FMLA leave for part-time employees


Jason was enjoying his first week at his first real HR job after college when Arianna stepped into his office to ask about time off here and there for a personal situation. Jason asked for some particulars, which led him to believe that the reason for the intermittent leave might fall under the FMLA. He also remembered that Arianna worked only 30 hours per week. He told Arianna that he would look into what leave she had available and get back to her. Then he started digging, as he was not sure how much FMLA leave part-time employees received.

The FMLA entitles eligible employees to up to 12 workweeks of unpaid, job-protected leave in a 12-month leave year period. Whether an employee is full time or part time does not matter for purposes of eligibility. What does matter is whether the employee:

  • Has worked for your company for at least 12 months, 
  • Has worked at least 1,250 hours in the 12 months before leave begins, and 
  • Works at a location with at least 50 company employees within 75 miles. 

With a bit of math, an employee could work 25 hours per week, get two weeks of paid time off, and still work 1,250 hours in 12 months. Therefore, a part-time employee could meet the FMLA eligibility criteria.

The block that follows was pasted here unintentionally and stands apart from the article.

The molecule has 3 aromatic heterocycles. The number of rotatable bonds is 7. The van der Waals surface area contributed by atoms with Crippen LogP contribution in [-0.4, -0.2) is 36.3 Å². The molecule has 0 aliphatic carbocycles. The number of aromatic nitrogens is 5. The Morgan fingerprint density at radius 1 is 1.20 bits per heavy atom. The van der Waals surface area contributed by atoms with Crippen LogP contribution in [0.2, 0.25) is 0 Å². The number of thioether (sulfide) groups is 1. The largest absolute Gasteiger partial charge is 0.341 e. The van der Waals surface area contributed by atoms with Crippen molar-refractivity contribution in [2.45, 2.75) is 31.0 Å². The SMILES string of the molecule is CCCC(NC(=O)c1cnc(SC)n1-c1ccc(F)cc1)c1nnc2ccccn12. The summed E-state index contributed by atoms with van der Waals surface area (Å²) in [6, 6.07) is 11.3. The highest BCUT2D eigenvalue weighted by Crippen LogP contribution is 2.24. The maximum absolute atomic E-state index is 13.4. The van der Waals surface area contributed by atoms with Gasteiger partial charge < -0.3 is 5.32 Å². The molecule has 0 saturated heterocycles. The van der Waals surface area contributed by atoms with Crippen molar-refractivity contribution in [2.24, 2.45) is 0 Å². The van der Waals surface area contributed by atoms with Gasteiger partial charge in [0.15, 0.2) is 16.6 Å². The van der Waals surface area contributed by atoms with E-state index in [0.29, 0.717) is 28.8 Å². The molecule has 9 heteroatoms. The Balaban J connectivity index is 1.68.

From there, we turn to how much FMLA leave a part-time employee might be entitled to. The workweek is the basis for an employee’s leave entitlement. This entitlement is not phrased in terms of a particular number of days or hours of leave, but rather as 12 workweeks of leave. Thus, if a holiday occurs in a week when an employee is on leave for the full week, the employee is still charged with a week of leave.  So, if an employee is taking FMLA leave in full weeks, you simply count the weeks.

When dealing with intermittent or reduced schedule leave, you would not count whole weeks off, but rather a fraction of the workweek or the number of hours of leave. If an employee normally works a 30-hour workweek (like Arianna), the employee’s statutory entitlement is not 480 hours, but rather 360 hours.  The focus is on the workweek and the employee’s normal workweek (hour/days per week) prior to the start of FMLA leave.

Arianna worked 30 hours per week, and wanted to take FMLA leave on an intermittent basis. Therefore, Jason might rely on the 360 hours of FMLA leave she has. Assuming her workweek is Monday – Friday, and she works six hours per day, if she began her leave by taking one day off in the first workweek, she would use only six hours of FMLA leave, and have 354 hours left. Jason would not include weekends in this calculation, as Arianna does not normally work weekends.

So, before you automatically assume that all employees are entitled to 480 hours of intermittent or reduced schedule FMLA leave, think again, and look at their actual workweeks.


The J. J. Keller LEAVE MANAGER service is your business resource for tracking employee leave and ensuring compliance with the latest Federal and State FMLA and leave requirements.